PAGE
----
Evil humor.

Okay, let’s skip over the 1980s and early ’90s: I started getting serious about my Christianity in the mid-’90s. But I kept the sarcasm. Because I identified with it. It wasn’t as vicious as before, but it was definitely there, ready to mock anyone who said anything I considered dumb. There were still people who hung out with me just to see what happened once the beast got out of the cage.

One day in the school cafeteria, a guy sat at my table. I don’t recall his name, but let’s call him Rolland. I didn’t have a usual table; I didn’t want to be cliquish. But this day I had a few fans at the table, and Rolland made the mistake of stating women shouldn’t be in ministry.

For fun, I decided to “agree” with him. Went him one better: I took Rolland’s idea to its logical extremes. I reached back into my Fundamentalist childhood and brought out the most chauvinist, patriarchal things I’d ever heard Christians say. Went to town with ’em, just to see how far I could push Rolland. Pretty far, actually. Disturbingly far.

My fans already knew how I think about about women in ministry. (I’m all for it.) That’s why, instead of gaping in horror at how I suddenly turned neo-Neanderthal on ’em, they found my tour de force hilarious. Two of ’em still claim it’s the funniest thing they’d ever seen. You’d think Rolland would have guessed something up by all their giggling.

What follows, I heard secondhand. I left before noon for a class.

He. “That’s the only guy I’ve ever met on this campus who had any sense about women and ministry.”
They. “Are you kidding? Leslie doesn’t believe any of that crap he just said.”
He. “What’re you talking about?”
They. “He doesn’t just believe in women in ministry; he thinks there aren’t enough of them.”
He. “Weren’t you listening? That’s not at all what he just said.”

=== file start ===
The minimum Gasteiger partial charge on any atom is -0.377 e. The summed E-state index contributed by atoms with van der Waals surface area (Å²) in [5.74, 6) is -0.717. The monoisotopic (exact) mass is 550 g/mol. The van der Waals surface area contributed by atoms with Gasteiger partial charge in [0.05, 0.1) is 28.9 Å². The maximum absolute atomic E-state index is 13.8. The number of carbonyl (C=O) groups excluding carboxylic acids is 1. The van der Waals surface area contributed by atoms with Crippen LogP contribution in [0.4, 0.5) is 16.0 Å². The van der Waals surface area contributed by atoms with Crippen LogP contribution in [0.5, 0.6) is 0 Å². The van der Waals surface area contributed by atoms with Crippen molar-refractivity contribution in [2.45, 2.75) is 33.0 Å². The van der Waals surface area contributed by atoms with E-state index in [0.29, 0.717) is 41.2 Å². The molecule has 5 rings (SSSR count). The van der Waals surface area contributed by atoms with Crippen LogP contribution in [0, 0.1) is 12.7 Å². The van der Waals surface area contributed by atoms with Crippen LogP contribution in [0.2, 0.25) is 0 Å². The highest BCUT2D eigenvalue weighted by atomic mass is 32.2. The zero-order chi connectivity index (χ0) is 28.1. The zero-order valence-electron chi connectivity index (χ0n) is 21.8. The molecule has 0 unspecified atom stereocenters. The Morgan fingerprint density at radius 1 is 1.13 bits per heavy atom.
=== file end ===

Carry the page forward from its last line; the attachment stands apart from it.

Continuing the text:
They. “Oh, he was messing with you.”
He. “What?”
They. “You seriously think he’d be at this school with those opinions?”
He. [enraged] “That fat ponytailed bastard!

That last line’s an exact quote. The others are rough approximations.

My fans couldn’t wait to tell me what had happened. They thought it was awesome: Rolland totally got his comeuppance. I, on the other hand, got a giant attack of conscience. What on earth was wrong with me? …Other than being fat.

“Why do you do that?” my then-girlfriend wanted to know.

My lame explanation: “Because it’s what I do.”

Finally it was bothering me. About time, too. I did evil crap like that far too often. Usually to people who knew me—as if that made it any better. True, they knew what they were getting into when they engaged me, and they were likely to forgive me. Rolland, in comparison, didn’t know me at all, and I never saw him again. (He didn’t live on campus.) So I didn’t get the chance to apologize.

But I did cut way back on the mockery.

A few years later I was at church, and they were calling people forward. Usually churches do this for people if they wanna say the sinner’s prayer, but the Pentecostal churches I go to tend to do this for anything and everything. Need to give up lying?—come forward. Need to give up stealing office supplies?—bring it to the altar. Getting addicted to auto-erotic asphyxiation? Altar. Okay, the pastor never brought up that one, but pastors are rarely specific: “Anything you need prayer for” is the catch-all to get people to come forward.

One week, not entirely out of the blue, the Holy Spirit told me I had to give up sarcasm.

“But it’s who I am,” I complained.

“But I didn’t put it in you,” he countered.